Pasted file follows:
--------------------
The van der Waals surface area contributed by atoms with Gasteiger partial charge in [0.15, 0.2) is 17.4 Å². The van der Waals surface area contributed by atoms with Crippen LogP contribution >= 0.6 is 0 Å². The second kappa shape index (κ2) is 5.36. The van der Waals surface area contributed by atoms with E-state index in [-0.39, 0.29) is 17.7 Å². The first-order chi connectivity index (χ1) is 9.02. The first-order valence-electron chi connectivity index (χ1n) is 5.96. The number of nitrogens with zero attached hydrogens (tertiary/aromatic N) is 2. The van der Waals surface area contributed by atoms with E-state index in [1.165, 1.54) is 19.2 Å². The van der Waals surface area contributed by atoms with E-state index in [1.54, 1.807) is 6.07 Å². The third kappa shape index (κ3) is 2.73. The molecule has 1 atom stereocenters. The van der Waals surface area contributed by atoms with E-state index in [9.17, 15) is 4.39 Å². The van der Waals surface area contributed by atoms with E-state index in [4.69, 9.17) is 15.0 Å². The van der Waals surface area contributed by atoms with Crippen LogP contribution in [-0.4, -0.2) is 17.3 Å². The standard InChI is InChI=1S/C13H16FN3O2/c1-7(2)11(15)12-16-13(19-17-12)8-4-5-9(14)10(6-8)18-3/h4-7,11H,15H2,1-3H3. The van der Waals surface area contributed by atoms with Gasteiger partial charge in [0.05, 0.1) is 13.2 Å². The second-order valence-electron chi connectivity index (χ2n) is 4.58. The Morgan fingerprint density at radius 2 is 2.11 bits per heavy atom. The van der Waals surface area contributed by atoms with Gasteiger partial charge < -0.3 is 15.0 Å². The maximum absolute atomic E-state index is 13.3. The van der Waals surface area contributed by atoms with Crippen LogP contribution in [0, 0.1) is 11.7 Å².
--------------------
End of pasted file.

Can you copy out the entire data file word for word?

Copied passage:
The van der Waals surface area contributed by atoms with Gasteiger partial charge in [0.15, 0.2) is 17.4 Å². The van der Waals surface area contributed by atoms with Crippen LogP contribution >= 0.6 is 0 Å². The second kappa shape index (κ2) is 5.36. The van der Waals surface area contributed by atoms with E-state index in [-0.39, 0.29) is 17.7 Å². The first-order chi connectivity index (χ1) is 9.02. The first-order valence-electron chi connectivity index (χ1n) is 5.96. The number of nitrogens with zero attached hydrogens (tertiary/aromatic N) is 2. The van der Waals surface area contributed by atoms with E-state index in [1.165, 1.54) is 19.2 Å². The van der Waals surface area contributed by atoms with E-state index in [1.54, 1.807) is 6.07 Å². The third kappa shape index (κ3) is 2.73. The molecule has 1 atom stereocenters. The van der Waals surface area contributed by atoms with E-state index in [9.17, 15) is 4.39 Å². The van der Waals surface area contributed by atoms with E-state index in [4.69, 9.17) is 15.0 Å². The van der Waals surface area contributed by atoms with Crippen LogP contribution in [-0.4, -0.2) is 17.3 Å². The standard InChI is InChI=1S/C13H16FN3O2/c1-7(2)11(15)12-16-13(19-17-12)8-4-5-9(14)10(6-8)18-3/h4-7,11H,15H2,1-3H3. The van der Waals surface area contributed by atoms with Gasteiger partial charge in [0.05, 0.1) is 13.2 Å². The second-order valence-electron chi connectivity index (χ2n) is 4.58. The Morgan fingerprint density at radius 2 is 2.11 bits per heavy atom. The van der Waals surface area contributed by atoms with Gasteiger partial charge < -0.3 is 15.0 Å². The maximum absolute atomic E-state index is 13.3. The van der Waals surface area contributed by atoms with Crippen LogP contribution in [0, 0.1) is 11.7 Å².